There was a time when, for a variety of reasons—poor insulation, leaky windows, pitiful air sealing—most homes were inefficient. And, in some respects, that inefficiency wasn’t always a bad thing. The fact that these leaky houses were far from airtight meant stale air had a way to exit the building while fresh air entered, and these older homes were able to dry out when they got wet, which explains why really old homes rarely have mold damage or rotten wood—discoloration yes, but hardly ever any rotting.
But that isn’t the ideal way to build a house. You have to insulate, air seal, and ventilate.
HVAC is one of the most important systems in homes today, not least because heating and cooling constitutes the largest energy expense for most homeowners, accounting for more than half of the energy use in a typical U.S. home, according to the Department of Energy, but also because there's a growing awareness of the importance of indoor air quality, since most Americans spend a significant amount of their time indoors, whether it's at home or in the office or other buildings, where gases, chemicals, and various particulate pollutants can cause allergies, headaches, eye irritation, fatigue, and other health issues. And now there is the additional concern of air quality as it relates to COVID-19.
More Efficient HVAC to Reduce Energy Consumption
One way builders can help homeowners reduce energy consumption is by switching to high-efficiency HVAC units. New standards for central air conditioners took effect on Jan. 1, 2015, raising the SEER (seasonal energy efficiency ratio) to 13 or 14 in most parts of the country. The DOE also has proposed even more stringent standards, which would take effect in 2023 if the regulation is approved. However, as a general practice, it’s a good idea to go above the minimum whenever possible.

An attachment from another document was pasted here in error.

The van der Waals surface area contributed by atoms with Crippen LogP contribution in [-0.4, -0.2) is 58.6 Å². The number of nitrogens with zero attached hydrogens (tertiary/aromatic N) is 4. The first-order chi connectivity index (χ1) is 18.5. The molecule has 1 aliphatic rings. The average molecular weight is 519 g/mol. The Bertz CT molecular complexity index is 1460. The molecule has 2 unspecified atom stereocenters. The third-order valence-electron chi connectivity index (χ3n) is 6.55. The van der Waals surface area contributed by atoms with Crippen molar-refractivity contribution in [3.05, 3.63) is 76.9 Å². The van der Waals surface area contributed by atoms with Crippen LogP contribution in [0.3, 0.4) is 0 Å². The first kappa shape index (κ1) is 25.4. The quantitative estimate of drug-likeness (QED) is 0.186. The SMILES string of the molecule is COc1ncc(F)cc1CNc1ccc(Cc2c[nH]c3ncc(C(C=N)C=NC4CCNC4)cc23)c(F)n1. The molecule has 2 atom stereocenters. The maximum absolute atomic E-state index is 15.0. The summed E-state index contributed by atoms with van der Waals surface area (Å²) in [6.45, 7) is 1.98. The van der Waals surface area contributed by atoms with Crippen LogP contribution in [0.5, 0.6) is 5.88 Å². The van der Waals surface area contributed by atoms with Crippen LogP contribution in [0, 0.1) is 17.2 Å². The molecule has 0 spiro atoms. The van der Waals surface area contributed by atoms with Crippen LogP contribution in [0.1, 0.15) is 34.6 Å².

Bath fans and range hoods should also be considered when it comes to proper ventilation. For most existing homes, exhaust systems are effective at removing stale air, pollution, or moisture from a house. But in new homes that are well insulated and properly air sealed, a balanced ventilation system removes stale air and brings fresh air in from outside.
Some building scientists recommend an Energy Star-rated bathroom fan or range hood that’s also rated for quiet, continuous operation to accomplish this goal. The fans run at a low level all of the time and then run at a higher level when needed. It’s recommended that installers calibrate and set the continuous fan speeds based on the number of occupants or bedrooms and on how tightly a home has been sealed. These considerations will ensure the fans remove indoor air pollutants and maintain the right amount of humidity.
If these systems are well designed and correctly installed, your buyers will have homes that not only maintain fresh air, but will be free of mold and premature rot for many years to come.
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Ductless System From Carrier
One of the brand’s ductless systems, the Performance Series high wall unit from Carrier offers the ideal balance between budget and energy savings, the brand says. The 40MAQ can be paired with the 38MAR heat pump as part of a single-zone system or with the 38MGR heat pump for multiple zones. It has four indoor fan speeds, a sleep mode, and operates at a decibel levels as low as 27 dB. It comes with a wireless remote controller or an optional wired controller.
Low-Profile Ventilation Fan From Panasonic